Reporter: McClellan, Don.
In this WSB newsfilm clip from 1963, Lowell Conner, director of the Georgia Department of Public Safety, responds to questions about the coverage of expenses related to a recent dispatch of Georgia state troops to Savannah, and how he plans on handling future requests for state police reinforcement.
WSB reporter Don McLellan asks Conner who pays for the lodging and meals of state troopers when they are requested to assist a municipal police force. Conner replies that he can only speak for the past five years, and that the city or county making the request has "picked up the tab" for food and lodging, while the Department of Public Safety has covered costs related to transporting officers and equipment. McLellan reports about the defeat of a recent "local" bill that would reimburse the city of Savannah for the expense of lodging state troopers who were called in for assistance. He asks McLellan if Savannah officials initially agreed to pay for the food and lodging of the troopers; Conner answers "yes, they did the same thing. . ." and is cut off by a break in the clip. McLellan's follow-up question is incompletely recorded; he asks Connor if the agreement with Savannah officials was recorded in writing, and if such agreements are normally placed in writing. Conner responds "No, I've not had any agreement in writing from any official in cases of that nature." He adds that he and Savannah officials discussed a figure of approximately eighteen-thousand dollars, summarizes "all I can say is that we don't have it," and smiles. McLellan asks Conner if he plans to insist upon a written agreement from cities or counties requesting backup from state troopers; Conner responds that he hopes not, and doubts it will be necessary, but acknowledges that "something will need to be worked out for the future . . ." Conner's comment is cut short by a break at the end of the clip.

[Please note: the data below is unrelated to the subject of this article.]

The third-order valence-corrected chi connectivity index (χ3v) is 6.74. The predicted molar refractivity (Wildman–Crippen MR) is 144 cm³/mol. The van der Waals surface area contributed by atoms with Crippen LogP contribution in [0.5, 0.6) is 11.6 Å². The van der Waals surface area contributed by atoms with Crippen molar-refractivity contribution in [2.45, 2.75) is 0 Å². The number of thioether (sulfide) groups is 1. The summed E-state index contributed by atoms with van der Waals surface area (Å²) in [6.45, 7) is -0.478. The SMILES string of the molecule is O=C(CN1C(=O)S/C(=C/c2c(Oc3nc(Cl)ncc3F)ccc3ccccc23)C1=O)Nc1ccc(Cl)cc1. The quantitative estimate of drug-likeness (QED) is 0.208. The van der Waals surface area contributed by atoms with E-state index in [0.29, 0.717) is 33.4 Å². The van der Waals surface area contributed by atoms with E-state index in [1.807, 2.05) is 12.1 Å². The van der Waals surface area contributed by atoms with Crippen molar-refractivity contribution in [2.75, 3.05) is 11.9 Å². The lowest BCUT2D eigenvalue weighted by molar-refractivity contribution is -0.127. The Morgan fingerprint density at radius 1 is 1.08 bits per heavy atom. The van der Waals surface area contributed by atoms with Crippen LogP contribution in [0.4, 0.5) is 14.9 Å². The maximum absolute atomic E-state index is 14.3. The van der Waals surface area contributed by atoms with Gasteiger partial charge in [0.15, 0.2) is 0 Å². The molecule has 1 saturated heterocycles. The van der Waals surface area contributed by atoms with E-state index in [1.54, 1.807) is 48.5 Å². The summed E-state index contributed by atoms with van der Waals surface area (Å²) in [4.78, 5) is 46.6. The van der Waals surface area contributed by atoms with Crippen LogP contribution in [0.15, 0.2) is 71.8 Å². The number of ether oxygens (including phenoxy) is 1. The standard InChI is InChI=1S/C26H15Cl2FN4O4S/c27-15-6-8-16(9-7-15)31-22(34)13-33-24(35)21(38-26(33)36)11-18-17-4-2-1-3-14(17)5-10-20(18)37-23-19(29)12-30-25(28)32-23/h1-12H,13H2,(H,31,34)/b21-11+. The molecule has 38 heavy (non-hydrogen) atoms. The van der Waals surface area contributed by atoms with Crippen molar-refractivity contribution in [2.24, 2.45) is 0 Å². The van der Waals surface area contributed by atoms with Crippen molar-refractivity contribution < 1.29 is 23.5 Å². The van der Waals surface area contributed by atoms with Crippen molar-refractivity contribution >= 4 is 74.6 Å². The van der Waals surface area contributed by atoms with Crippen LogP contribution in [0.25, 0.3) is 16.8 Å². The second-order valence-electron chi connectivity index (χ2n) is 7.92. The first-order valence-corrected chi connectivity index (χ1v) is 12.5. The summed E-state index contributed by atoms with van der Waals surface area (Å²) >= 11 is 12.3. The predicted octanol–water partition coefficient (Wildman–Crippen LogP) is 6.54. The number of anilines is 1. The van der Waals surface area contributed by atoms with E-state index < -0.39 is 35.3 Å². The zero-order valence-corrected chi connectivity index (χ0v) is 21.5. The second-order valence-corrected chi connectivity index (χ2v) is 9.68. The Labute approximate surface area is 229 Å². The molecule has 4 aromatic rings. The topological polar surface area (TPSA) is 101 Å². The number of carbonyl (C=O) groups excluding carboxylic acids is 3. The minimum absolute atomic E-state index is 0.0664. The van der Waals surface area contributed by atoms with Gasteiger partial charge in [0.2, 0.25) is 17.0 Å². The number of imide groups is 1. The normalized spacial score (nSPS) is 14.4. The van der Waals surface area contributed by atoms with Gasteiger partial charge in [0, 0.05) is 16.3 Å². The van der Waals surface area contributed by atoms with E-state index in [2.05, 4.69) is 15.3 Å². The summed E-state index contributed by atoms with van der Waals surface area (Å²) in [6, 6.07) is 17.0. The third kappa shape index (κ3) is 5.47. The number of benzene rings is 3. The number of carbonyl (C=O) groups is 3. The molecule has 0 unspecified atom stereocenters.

During the summer of 1963, African Americans in Savannah, Georgia, engaged in numerous confrontational civil rights demonstrations to desegregate the city; these were led primarily by the Savannah National Association for the Advancement of Colored People (NAACP) and the Chatham County Crusade for Voters (CCCV). Savannah mayor Malcolm MacLean requested state troopers from Georgia governor Carl Sanders; the governor also placed the National Guard on alert. Fifty state patrolmen were called in on a nine-day assignment that lasted from June 18 to June 26; state troopers were asked to return again during a July 11 riot that took place after a demonstration protesting the arrest of Hosea Williams, head of the CCCV. These demonstrations, where more than five hundred protesters were jailed, finally compelled white business leaders to agree to a widespread desegregation plan that went into effect on October 1, 1963.
Title supplied by cataloger.
The Civil Rights Digital Library received support from a National Leadership Grant for Libraries awarded to the University of Georgia by the Institute of Museum and Library Services for digital conversion and description of the WSB-TV Newsfilm Collection.
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WSB-TV newsfilm clip of Lowell Conner, director of the Georgia Department of Public Safety, discussing payment for state troops when they are requested by local governments, Georgia, 1963, WSB-TV newsfilm collection, reel 1139, 13:02/14:38, Walter J. Brown Media Archives and Peabody Awards Collection, The University of Georgia Libraries, Athens, Ga, as presented in the Digital Library of Georgia.